At one, a third teacher reported to administration that another boy was crying. According to the boy, the six-year-old shooter had shown him a gun at recess. The six-year-old had said he would shoot the boy if the boy told anyone about it.

According to Zwerner’s lawyer, Diane Toscano, Newport News administrators did not follow the necessary safety protocols in dealing with these reports. They did not call the police, and when a fourth employee asked to search the six-year-old, he was told he could not. Instead, administration instructed employees to “wait the situation out because the school day was almost over.” Zwerner was shot roughly an hour later.

Toscano has said, “This should never have happened, and it was preventable. Thank God Abby is alive. But had administrators acted, Abby would not have sustained a gunshot wound to her chest.”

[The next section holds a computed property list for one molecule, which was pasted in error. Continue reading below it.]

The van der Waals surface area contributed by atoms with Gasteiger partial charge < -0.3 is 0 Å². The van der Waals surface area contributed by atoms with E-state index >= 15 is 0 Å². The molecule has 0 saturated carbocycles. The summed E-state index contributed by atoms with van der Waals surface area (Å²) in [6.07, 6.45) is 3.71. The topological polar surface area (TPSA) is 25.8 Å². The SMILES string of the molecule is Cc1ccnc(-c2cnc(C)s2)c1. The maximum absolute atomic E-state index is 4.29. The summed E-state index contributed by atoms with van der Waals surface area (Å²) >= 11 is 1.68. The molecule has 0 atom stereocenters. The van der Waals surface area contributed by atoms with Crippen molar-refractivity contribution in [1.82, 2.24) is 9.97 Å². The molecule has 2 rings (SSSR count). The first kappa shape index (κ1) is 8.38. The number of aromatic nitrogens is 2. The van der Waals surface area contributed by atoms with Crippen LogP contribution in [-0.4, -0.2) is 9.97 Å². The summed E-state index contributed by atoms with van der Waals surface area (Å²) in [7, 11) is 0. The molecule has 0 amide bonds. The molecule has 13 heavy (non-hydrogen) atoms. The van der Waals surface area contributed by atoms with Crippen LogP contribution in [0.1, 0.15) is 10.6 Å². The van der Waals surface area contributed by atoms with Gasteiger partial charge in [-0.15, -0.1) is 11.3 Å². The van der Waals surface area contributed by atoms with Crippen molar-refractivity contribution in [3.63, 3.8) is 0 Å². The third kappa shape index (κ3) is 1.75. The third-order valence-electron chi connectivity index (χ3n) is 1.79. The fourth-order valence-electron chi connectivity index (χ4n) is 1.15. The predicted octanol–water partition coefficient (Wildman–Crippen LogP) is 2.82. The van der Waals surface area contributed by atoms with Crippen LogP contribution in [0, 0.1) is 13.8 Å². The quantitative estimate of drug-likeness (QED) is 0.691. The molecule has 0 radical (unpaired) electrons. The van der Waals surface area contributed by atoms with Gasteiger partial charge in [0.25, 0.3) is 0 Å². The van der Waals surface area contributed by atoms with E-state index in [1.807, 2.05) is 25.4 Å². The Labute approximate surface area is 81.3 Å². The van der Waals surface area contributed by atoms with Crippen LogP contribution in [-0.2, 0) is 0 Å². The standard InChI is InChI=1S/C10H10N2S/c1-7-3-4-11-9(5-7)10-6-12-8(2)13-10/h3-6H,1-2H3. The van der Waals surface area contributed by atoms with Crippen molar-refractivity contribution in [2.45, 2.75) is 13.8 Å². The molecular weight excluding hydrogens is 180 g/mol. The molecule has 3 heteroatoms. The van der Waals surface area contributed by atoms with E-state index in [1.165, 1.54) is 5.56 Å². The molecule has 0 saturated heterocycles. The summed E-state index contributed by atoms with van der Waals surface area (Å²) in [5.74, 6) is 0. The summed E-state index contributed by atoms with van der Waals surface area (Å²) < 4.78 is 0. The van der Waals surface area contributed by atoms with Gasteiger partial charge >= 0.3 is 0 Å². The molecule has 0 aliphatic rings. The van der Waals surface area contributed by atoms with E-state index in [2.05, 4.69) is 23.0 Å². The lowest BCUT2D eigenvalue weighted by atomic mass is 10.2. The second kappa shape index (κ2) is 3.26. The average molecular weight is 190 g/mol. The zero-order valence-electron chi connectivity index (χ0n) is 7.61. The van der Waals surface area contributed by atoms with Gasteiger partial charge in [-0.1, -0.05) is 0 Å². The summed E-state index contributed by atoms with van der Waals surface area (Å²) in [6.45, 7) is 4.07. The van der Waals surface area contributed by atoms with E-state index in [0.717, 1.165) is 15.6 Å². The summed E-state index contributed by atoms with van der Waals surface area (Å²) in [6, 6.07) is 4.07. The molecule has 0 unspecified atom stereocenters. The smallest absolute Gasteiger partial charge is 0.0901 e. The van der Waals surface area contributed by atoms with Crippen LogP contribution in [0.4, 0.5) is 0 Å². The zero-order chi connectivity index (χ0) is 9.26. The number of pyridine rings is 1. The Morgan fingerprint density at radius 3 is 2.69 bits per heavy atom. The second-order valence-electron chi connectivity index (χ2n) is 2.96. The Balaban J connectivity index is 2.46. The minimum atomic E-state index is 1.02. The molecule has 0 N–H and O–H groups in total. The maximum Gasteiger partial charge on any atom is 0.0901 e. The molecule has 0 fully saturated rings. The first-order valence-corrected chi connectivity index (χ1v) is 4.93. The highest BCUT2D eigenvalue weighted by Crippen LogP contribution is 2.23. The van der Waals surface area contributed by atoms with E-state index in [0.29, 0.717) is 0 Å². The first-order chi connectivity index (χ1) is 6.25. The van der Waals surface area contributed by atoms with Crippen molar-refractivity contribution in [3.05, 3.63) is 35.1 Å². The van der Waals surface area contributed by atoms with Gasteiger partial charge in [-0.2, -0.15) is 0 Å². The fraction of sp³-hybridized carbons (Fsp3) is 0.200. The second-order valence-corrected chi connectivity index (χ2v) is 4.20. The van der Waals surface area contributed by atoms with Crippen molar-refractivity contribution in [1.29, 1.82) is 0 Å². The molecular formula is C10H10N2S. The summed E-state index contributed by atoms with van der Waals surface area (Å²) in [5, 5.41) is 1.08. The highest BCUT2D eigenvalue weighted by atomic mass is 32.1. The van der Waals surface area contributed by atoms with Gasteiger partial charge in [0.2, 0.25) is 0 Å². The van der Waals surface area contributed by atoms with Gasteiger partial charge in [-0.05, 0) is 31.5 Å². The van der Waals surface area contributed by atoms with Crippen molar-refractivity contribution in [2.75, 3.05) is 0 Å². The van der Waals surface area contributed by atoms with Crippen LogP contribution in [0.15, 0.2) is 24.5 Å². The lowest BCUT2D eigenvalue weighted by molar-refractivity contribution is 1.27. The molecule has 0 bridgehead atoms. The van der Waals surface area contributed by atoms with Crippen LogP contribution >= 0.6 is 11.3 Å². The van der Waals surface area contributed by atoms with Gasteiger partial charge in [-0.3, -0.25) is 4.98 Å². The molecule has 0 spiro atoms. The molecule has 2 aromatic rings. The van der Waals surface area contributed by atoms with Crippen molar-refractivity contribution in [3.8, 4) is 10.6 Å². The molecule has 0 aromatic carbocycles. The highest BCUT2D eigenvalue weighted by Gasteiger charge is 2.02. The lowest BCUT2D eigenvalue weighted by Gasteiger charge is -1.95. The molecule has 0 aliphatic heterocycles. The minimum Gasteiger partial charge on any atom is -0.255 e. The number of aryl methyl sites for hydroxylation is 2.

Toscano announced on January 24th that she will be filing a lawsuit against Newport News Public Schools on Zwerner’s behalf.

On January 25th, the vice principal of Richneck Elementary School, Dr. Ebony Parker, resigned. This came after the school board’s chairperson, Lisa Surles-Law, stated that administrative changes would be put into effect at Richneck.

The same day, the school board held a special meeting, during which it voted to fire Richneck’s superintendent, Dr. George Parker III. In the same meeting, Dr. Michele Mitchell, previously the executive director of student advancement, was appointed interim superintendent in his place.

Parker currently earns $251,057.57 per year. In accordance with his contract, he will continue to receive this salary as well as benefits until June 30, 2024, as he was terminated without cause.